This study, led by Bernd Figner at Columbia, used TMS to disrupt the lateral prefrontal cortex while people were debating whether or not to delay for a larger reward. The end result was that people became much more impulsive: when the massive beam of electromagnetism was aimed at our forehead, we found it harder to delay gratification, and became significantly more likely to choose $20 right now, instead of $25 next month.
An attorney in NY is pushing to use fMRI evidence to demonstrate that a witness is telling the truth. While there are some studies showing differences in activation between deception and truth-telling, there's broad doubt that these findings are replicable in real-life settings, where the stakes are higher and the task is less constrained. And then there's the problem of asking juries to assess this evidence.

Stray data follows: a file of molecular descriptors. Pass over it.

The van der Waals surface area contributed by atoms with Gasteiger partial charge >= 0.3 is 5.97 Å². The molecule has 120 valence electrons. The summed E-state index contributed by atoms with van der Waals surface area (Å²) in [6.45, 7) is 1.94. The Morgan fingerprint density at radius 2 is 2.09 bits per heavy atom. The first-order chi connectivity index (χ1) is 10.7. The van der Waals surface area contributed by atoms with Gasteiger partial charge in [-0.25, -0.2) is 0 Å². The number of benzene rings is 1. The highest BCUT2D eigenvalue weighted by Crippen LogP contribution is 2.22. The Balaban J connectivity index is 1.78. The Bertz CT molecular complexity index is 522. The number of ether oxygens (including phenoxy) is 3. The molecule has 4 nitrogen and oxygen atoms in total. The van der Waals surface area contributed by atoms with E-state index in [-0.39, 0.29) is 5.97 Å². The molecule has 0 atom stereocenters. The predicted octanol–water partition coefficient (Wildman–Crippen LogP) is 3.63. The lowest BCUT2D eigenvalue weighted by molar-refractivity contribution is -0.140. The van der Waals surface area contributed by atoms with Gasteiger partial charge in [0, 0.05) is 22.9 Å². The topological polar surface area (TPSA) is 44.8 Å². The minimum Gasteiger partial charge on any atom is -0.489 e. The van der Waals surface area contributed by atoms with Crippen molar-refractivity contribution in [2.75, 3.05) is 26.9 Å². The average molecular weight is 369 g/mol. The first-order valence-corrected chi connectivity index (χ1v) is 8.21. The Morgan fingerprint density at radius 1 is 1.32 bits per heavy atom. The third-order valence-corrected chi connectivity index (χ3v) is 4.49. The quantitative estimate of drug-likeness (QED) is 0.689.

Juries tend to be overly credulous about any evidence offered as forensic or scientific evidence. And other studies show that imaging studies generate an extra layer of overcredulousness. (On those, see Dave Munger and Jonah Lehrer.) So when an 'expert' shows a jury a bunch of brain images and says he's certain the images say a person is lying (or not), the jury will led this evidence far more weight than it deserves.